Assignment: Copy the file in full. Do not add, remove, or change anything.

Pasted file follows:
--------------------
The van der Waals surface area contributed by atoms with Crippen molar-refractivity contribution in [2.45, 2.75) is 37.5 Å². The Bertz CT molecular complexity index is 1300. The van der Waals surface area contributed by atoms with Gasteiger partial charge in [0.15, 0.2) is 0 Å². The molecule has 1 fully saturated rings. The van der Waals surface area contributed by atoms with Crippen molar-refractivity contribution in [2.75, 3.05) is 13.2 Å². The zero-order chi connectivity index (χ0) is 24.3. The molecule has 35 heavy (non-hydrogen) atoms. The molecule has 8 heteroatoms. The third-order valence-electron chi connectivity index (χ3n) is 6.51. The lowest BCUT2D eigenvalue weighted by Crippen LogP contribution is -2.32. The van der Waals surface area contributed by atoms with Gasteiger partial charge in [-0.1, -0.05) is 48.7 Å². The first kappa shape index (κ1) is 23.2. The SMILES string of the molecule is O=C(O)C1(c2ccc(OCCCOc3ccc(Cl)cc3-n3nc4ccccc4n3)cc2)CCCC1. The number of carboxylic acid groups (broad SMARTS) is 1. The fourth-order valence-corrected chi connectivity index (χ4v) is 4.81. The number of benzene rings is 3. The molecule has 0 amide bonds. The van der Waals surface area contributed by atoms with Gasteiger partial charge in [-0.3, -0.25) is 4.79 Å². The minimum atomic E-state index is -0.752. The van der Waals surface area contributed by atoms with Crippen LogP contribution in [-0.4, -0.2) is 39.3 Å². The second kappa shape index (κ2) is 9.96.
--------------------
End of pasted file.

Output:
The van der Waals surface area contributed by atoms with Crippen molar-refractivity contribution in [2.45, 2.75) is 37.5 Å². The Bertz CT molecular complexity index is 1300. The van der Waals surface area contributed by atoms with Gasteiger partial charge in [0.15, 0.2) is 0 Å². The molecule has 1 fully saturated rings. The van der Waals surface area contributed by atoms with Crippen molar-refractivity contribution in [2.75, 3.05) is 13.2 Å². The zero-order chi connectivity index (χ0) is 24.3. The molecule has 35 heavy (non-hydrogen) atoms. The molecule has 8 heteroatoms. The third-order valence-electron chi connectivity index (χ3n) is 6.51. The lowest BCUT2D eigenvalue weighted by Crippen LogP contribution is -2.32. The van der Waals surface area contributed by atoms with Gasteiger partial charge in [-0.1, -0.05) is 48.7 Å². The first kappa shape index (κ1) is 23.2. The SMILES string of the molecule is O=C(O)C1(c2ccc(OCCCOc3ccc(Cl)cc3-n3nc4ccccc4n3)cc2)CCCC1. The number of carboxylic acid groups (broad SMARTS) is 1. The fourth-order valence-corrected chi connectivity index (χ4v) is 4.81. The number of benzene rings is 3. The molecule has 0 amide bonds. The van der Waals surface area contributed by atoms with Gasteiger partial charge in [-0.3, -0.25) is 4.79 Å². The minimum atomic E-state index is -0.752. The van der Waals surface area contributed by atoms with Crippen LogP contribution in [-0.4, -0.2) is 39.3 Å². The second kappa shape index (κ2) is 9.96.